First, I read Gary Paulsen's new book, NOTES FROM THE DOG. This is different from lots of Paulsen's other books although as usual, he has a great character that you come to connect with very quickly. Finn is a teenage boy who likes to spend time by himself--doesn't feel like he fits in anywhere. He lives with his father , his dog, and he has a few good friends. His one good friend, Matthew is an important character in the story. In early summer, Johanna moves next door. She quickly becomes friends with Finn and his family and seems to bring out the best in everyone. Johanna is undergoing treatment for breast cancer and is also training for an event to support breast cancer. Just like Finn, as a reader, I sometimes forgot that Johanna was going through pretty difficult chemotherapy. A very real life story that deals with a hard topic. I haven't read much for this age group that deals with breast cancer but this book is an amazing one that to me, seems realistic and honest. Even though Johanna is an important character in the story, it is Finn who is the character who changes and whose story this is. This is a great coming of age story--a story of Finn who, because of Johanna becomes comfortable with who he is. A GREAT read.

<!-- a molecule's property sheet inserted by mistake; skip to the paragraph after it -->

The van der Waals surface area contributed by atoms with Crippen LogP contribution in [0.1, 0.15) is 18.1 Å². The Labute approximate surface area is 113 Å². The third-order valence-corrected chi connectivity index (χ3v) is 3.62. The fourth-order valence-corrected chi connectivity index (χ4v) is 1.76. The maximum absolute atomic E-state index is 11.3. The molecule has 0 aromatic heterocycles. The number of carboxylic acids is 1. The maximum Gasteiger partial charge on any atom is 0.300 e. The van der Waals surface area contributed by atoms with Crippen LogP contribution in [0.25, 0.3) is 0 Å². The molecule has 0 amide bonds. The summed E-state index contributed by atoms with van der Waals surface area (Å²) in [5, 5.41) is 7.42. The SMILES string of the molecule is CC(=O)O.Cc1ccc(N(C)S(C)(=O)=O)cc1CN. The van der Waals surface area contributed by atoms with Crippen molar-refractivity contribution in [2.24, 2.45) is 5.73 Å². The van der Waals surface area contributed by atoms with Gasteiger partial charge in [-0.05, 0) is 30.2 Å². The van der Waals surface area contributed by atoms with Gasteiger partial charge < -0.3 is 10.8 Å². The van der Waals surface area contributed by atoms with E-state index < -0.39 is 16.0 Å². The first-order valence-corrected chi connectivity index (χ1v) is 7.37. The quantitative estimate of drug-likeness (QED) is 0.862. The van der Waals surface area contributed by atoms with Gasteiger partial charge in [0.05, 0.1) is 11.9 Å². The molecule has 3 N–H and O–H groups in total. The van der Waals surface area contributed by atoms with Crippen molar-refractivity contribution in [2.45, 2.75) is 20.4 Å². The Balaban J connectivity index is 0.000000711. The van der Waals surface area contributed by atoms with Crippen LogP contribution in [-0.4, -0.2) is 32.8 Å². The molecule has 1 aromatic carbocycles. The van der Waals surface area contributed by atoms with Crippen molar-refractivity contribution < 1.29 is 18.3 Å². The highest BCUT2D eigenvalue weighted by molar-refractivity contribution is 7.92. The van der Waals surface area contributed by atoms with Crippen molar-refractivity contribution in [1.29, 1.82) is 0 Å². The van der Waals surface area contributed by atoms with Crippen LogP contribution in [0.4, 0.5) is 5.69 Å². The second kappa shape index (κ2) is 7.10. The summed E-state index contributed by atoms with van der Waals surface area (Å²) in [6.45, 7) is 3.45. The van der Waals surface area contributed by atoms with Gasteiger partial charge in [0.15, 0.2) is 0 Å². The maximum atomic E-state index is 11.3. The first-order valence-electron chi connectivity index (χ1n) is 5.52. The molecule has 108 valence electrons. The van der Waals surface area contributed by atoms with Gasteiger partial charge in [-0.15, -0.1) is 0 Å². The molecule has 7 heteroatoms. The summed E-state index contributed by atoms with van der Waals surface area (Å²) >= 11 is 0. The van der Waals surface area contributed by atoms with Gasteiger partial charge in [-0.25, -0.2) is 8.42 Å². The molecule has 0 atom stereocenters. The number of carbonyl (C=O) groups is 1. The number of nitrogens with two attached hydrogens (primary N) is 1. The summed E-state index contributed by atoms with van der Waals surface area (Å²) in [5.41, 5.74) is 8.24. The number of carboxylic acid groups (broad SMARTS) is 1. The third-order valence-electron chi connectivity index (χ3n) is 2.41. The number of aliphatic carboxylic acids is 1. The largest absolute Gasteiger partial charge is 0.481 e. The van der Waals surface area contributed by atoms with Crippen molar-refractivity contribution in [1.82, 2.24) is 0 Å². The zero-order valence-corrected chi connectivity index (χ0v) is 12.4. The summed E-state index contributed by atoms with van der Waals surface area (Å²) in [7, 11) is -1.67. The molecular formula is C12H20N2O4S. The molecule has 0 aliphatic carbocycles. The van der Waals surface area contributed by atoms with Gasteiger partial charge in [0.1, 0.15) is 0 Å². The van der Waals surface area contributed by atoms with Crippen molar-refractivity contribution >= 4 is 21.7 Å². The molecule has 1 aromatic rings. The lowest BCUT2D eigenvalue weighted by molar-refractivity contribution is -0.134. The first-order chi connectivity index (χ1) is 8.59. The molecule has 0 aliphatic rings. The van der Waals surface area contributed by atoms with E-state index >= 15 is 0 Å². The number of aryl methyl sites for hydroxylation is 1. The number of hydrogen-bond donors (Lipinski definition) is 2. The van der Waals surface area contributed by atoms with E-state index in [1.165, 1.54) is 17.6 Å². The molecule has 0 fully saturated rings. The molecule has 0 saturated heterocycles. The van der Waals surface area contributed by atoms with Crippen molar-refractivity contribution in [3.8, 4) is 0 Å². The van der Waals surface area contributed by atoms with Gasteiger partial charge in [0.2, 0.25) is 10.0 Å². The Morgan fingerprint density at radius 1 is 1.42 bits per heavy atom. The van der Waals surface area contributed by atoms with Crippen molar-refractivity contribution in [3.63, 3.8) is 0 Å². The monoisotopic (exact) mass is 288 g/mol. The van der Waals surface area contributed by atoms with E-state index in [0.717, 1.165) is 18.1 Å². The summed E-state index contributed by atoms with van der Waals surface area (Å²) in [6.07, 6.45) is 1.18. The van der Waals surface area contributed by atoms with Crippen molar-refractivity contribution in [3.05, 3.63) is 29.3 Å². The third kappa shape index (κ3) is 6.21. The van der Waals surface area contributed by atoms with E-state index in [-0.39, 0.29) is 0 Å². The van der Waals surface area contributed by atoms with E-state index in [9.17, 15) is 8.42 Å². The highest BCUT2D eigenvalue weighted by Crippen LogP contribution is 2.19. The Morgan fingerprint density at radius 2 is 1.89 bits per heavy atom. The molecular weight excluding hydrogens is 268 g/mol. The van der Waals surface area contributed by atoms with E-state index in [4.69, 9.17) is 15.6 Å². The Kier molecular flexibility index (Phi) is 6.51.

I was so excited to see a new title by Katherine Paterson. She is one of my all-time favorite authors. But, I had forgotten that Katherine Paterson doesn't write about easy things. She takes on topics of people who are often going through hard times. THE DAY OF THE PELICAN drew me in and I think there were pages and pages where I completely forgot to breathe. It was a painful read but a hopeful read. The book is the story of an Albanian family who lived in Kosovo. Caught in a war, they escape the country and then eventually apply to move to the United States. The main character in the story is Meli, a thirteen year old girl. Her world is turned upside down by events that no one can predict or control. Paterson does her usual great job of making this authentic. The pain and terror that this family goes through in the story is real. So many issues that families in war torn countries endure. As with all of Paterson's books, it is not an easy read. But Meli will stay with me forever, just as Gilly, Jess and Leslie do. The story is based on a family that Paterson knows and she includes some historical information on Kosovo following the story. For me, this book was an important read. Reading fictional accounts of the things people are experiencing has always been important for me to better understand what is going on in the world.